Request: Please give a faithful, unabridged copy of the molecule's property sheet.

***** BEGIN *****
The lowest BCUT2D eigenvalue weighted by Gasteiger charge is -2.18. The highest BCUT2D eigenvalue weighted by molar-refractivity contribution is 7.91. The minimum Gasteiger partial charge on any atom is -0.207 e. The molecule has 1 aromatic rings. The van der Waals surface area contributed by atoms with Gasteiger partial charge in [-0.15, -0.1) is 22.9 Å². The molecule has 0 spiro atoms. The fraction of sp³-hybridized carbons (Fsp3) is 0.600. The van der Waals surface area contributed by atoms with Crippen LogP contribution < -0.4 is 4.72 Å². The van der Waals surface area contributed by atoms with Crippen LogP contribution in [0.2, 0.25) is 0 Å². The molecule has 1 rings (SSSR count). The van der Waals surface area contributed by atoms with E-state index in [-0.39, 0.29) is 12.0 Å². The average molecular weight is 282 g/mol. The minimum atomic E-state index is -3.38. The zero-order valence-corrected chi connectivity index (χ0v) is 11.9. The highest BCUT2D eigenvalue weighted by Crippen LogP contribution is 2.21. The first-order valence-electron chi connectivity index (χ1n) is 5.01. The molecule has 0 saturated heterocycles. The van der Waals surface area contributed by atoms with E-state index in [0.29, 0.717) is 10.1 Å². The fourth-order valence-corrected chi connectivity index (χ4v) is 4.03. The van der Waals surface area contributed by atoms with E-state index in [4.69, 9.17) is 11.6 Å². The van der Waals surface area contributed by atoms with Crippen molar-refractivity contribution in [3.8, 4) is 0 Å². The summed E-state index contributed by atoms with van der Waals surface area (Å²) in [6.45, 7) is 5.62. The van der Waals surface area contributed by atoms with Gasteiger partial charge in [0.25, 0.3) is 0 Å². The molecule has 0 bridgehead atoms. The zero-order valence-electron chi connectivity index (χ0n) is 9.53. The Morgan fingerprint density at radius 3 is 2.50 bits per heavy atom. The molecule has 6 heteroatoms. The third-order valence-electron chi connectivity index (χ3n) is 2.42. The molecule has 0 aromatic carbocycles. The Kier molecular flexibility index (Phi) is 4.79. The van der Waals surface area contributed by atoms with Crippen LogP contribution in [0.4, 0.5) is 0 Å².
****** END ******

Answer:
The lowest BCUT2D eigenvalue weighted by Gasteiger charge is -2.18. The highest BCUT2D eigenvalue weighted by molar-refractivity contribution is 7.91. The minimum Gasteiger partial charge on any atom is -0.207 e. The molecule has 1 aromatic rings. The van der Waals surface area contributed by atoms with Gasteiger partial charge in [-0.15, -0.1) is 22.9 Å². The molecule has 0 spiro atoms. The fraction of sp³-hybridized carbons (Fsp3) is 0.600. The van der Waals surface area contributed by atoms with Crippen LogP contribution < -0.4 is 4.72 Å². The van der Waals surface area contributed by atoms with Crippen LogP contribution in [0.2, 0.25) is 0 Å². The molecule has 1 rings (SSSR count). The van der Waals surface area contributed by atoms with E-state index in [-0.39, 0.29) is 12.0 Å². The average molecular weight is 282 g/mol. The minimum atomic E-state index is -3.38. The zero-order valence-corrected chi connectivity index (χ0v) is 11.9. The highest BCUT2D eigenvalue weighted by Crippen LogP contribution is 2.21. The first-order valence-electron chi connectivity index (χ1n) is 5.01. The molecule has 0 saturated heterocycles. The van der Waals surface area contributed by atoms with E-state index in [0.29, 0.717) is 10.1 Å². The fourth-order valence-corrected chi connectivity index (χ4v) is 4.03. The van der Waals surface area contributed by atoms with E-state index in [4.69, 9.17) is 11.6 Å². The van der Waals surface area contributed by atoms with Crippen molar-refractivity contribution in [3.8, 4) is 0 Å². The summed E-state index contributed by atoms with van der Waals surface area (Å²) in [6.45, 7) is 5.62. The van der Waals surface area contributed by atoms with Gasteiger partial charge in [0.25, 0.3) is 0 Å². The molecule has 0 bridgehead atoms. The zero-order valence-electron chi connectivity index (χ0n) is 9.53. The Morgan fingerprint density at radius 3 is 2.50 bits per heavy atom. The molecule has 6 heteroatoms. The third-order valence-electron chi connectivity index (χ3n) is 2.42. The molecule has 0 aromatic carbocycles. The Kier molecular flexibility index (Phi) is 4.79. The van der Waals surface area contributed by atoms with Crippen LogP contribution in [0.4, 0.5) is 0 Å².